BOOK REVIEW: ‘The Origins of Free Play’

Guest post by Elena Marouchos of New Zealand Infant and Toddler Consortium

The Origins of Free Play, Kálló, Éva, and Györgyi Balog. Pikler-Lóczy Társaság, 2005.

‘The Origins of Free Play’ is a delightfully easy read and should be a companion reference for all who work with infants and toddlers. This book not only helps us to understand the value of free play; it eloquently describes the modes of free play, from the time an infant discovers his hands to the manipulation and experimentation of objects until the stage of building things. The detailed accounts and pictures show us that an infant’s need to play is fundamental. It also becomes evident that we can only see the child clearly once we stop prompting and sit back. Attentive observation is where we truly become aware of everything that happens at a physical (gross motor and fine motor) and cognitive level, until one block is placed on top of another. The sequence of how this play unfolds follows the natural development from infancy to young toddlerhood and provides valuable insight as to the learning that takes place, and hence the kinds of objects that are appropriate yet still challenging, for the child.

This book serves as a wonderful reminder that  “a child who achieves things through independent experimentation acquires an entirely different kind of knowledge than does a child who has ready-made solutions offered to him”.  ( Emmi Pikler )

Eva Kallo’s honest account of her own journey as a pedagogue makes this book read more like a journal that a text book …”activities conceived by adults supposed to animate children to play and learn, that mealtimes to be “gotten done with” as quickly as possible in order to make time for what was supposedly the most essential thing: play between teachers and children.  Time where it was thought that a teacher’s role was to demonstrate to children how they should play, to “animate” and supervise them”.   A subtle invitation…as one can’t help but reflect on our own pedagogy over time.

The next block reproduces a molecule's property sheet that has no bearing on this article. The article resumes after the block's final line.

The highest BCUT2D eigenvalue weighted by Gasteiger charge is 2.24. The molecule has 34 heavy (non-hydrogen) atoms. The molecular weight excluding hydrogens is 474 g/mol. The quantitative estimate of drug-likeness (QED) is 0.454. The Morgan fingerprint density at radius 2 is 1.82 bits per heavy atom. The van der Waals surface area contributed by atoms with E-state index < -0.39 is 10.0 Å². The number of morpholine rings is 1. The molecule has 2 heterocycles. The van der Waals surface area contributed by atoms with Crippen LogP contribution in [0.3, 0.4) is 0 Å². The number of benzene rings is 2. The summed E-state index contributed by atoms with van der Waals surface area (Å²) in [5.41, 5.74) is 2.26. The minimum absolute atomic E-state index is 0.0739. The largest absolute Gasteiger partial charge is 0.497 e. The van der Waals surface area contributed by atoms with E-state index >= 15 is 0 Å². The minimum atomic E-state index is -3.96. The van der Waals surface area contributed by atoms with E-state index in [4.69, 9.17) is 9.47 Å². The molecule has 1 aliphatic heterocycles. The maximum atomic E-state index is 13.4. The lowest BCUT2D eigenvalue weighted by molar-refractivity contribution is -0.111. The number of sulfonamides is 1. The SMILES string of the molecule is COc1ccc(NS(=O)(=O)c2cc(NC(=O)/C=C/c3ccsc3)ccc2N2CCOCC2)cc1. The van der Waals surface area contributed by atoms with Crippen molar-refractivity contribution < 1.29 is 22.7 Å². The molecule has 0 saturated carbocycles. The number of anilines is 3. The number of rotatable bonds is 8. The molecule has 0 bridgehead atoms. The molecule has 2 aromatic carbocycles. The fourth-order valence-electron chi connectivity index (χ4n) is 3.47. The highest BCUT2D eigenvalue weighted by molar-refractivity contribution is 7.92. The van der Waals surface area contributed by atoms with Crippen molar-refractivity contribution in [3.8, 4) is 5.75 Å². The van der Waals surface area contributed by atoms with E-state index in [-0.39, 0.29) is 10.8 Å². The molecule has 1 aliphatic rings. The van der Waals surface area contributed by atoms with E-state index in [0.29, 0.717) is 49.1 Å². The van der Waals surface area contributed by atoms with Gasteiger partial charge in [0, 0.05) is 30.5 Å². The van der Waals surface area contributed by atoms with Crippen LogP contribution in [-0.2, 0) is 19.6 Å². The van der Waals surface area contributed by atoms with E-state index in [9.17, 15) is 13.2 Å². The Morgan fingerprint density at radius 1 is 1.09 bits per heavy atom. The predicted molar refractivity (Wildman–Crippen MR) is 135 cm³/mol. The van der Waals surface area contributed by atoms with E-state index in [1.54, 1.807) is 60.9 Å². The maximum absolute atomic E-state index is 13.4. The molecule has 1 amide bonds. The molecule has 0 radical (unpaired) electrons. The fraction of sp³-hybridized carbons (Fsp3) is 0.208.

Aside from the valuable knowledge about modes of play, ‘Origins of free play’ provides us with an opportunity to reflect on our role as teachers, perhaps questioning how it is possible to support a child’s development if we do not ‘play’ with the children ourselves. ‘Origins of free play’ shows us how we can create a safe environment for free, uninterrupted play which permits the child to explore and discover the world in their own way and in their own time.     Throughout the book, photographs of very young children engaged in focused play remind us of the fascination that comes when children engage with the most ordinary and simplest of playthings. In its humblest form, this book details the way infants play, simple ideas for appropriate playthings, the play area, and, most importantly, the value of observing play. It’s value, however, lies in how it allows those who work with the very young to reflect, embed and thus articulate our practice.




BCF 01/13 – “Loving Hands”

We would like to kick off this new section of our website with a wonderful book by Frédérick Leboyer. Not only has he introduced “Birth without violence” – the importance of which we both from Mamas  in the making can’t underline enough. He has also written and photographically documented a traditional Indian baby massage in his book “Loving hands”

Topped with some wonderful poem like quotes he describes The Art of Indian baby massage all Indian mothers use with their babies and teach their daughters to give their babies.

But this book contains a little more behind all the words and pictures. It’s the focus on our hands. How we gently, soft and loving touch the baby’s body. His soul. It is something also Emmi Pikler has talked about a lot.

“How different the picture of the world is for an infant when calm, patient, soft but secure and firm hands touch and lift him – and how distinct this world will look when those hands are impatient, rough or hectic, restless and nervous.” (Emmi Pikler)

And this is it. Not only during a baby massage or close cuddling should we take the time to touch our baby calm and gentle. We should do so every time we get in contact with him. 

“In the beginning hands are everything for the infant, they are the human, the world. The way we touch him, pick him up, dress him: that is us. precise and more characteristic than our words, our smile, our look.” (Emmi Pikler)

And so Leboyer’s “Loving Hands” is a wonderful introduction for an additional connection with our baby through which we can become even more aware of our hands and the way we touch another person’s body respectfully.

What are your thoughts on Baby massage? Has s/he enjoyed it? Do you think it has helped or supported attachment and bonding?